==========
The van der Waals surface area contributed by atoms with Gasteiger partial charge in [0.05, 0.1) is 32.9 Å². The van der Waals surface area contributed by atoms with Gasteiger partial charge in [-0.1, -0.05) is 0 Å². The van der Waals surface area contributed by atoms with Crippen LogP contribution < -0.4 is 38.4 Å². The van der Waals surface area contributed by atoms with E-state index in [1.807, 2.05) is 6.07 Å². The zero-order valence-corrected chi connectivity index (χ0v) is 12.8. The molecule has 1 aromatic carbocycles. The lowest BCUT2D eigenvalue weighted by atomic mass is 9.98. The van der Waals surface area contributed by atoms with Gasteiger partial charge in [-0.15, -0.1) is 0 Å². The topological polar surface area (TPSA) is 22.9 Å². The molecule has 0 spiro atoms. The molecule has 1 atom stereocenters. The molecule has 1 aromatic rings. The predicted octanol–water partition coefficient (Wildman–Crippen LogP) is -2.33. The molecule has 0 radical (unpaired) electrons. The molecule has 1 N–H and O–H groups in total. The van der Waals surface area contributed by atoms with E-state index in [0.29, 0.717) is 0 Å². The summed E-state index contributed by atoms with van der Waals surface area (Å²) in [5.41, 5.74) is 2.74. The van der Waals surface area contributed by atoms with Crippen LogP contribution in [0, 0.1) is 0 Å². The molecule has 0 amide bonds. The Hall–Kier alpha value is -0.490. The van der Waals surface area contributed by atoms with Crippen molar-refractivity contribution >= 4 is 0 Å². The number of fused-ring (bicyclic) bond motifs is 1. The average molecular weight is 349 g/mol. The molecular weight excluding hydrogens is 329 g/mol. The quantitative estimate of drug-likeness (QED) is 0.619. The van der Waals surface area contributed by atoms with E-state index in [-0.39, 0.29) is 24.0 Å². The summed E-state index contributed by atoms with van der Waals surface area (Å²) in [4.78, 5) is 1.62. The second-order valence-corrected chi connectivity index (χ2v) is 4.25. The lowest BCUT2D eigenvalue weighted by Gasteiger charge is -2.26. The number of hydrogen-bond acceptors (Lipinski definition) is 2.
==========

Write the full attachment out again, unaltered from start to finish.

The van der Waals surface area contributed by atoms with Gasteiger partial charge in [0.05, 0.1) is 32.9 Å². The van der Waals surface area contributed by atoms with Gasteiger partial charge in [-0.1, -0.05) is 0 Å². The van der Waals surface area contributed by atoms with Crippen LogP contribution < -0.4 is 38.4 Å². The van der Waals surface area contributed by atoms with E-state index in [1.807, 2.05) is 6.07 Å². The zero-order valence-corrected chi connectivity index (χ0v) is 12.8. The molecule has 1 aromatic carbocycles. The lowest BCUT2D eigenvalue weighted by atomic mass is 9.98. The van der Waals surface area contributed by atoms with Gasteiger partial charge in [-0.15, -0.1) is 0 Å². The topological polar surface area (TPSA) is 22.9 Å². The molecule has 0 spiro atoms. The molecule has 1 atom stereocenters. The molecule has 1 aromatic rings. The predicted octanol–water partition coefficient (Wildman–Crippen LogP) is -2.33. The molecule has 0 radical (unpaired) electrons. The molecule has 1 N–H and O–H groups in total. The van der Waals surface area contributed by atoms with E-state index in [0.29, 0.717) is 0 Å². The summed E-state index contributed by atoms with van der Waals surface area (Å²) in [5.41, 5.74) is 2.74. The van der Waals surface area contributed by atoms with Crippen LogP contribution in [0, 0.1) is 0 Å². The molecule has 0 amide bonds. The Hall–Kier alpha value is -0.490. The van der Waals surface area contributed by atoms with Crippen molar-refractivity contribution >= 4 is 0 Å². The number of fused-ring (bicyclic) bond motifs is 1. The average molecular weight is 349 g/mol. The molecular weight excluding hydrogens is 329 g/mol. The quantitative estimate of drug-likeness (QED) is 0.619. The van der Waals surface area contributed by atoms with E-state index in [-0.39, 0.29) is 24.0 Å². The summed E-state index contributed by atoms with van der Waals surface area (Å²) in [4.78, 5) is 1.62. The second-order valence-corrected chi connectivity index (χ2v) is 4.25. The lowest BCUT2D eigenvalue weighted by Gasteiger charge is -2.26. The number of hydrogen-bond acceptors (Lipinski definition) is 2.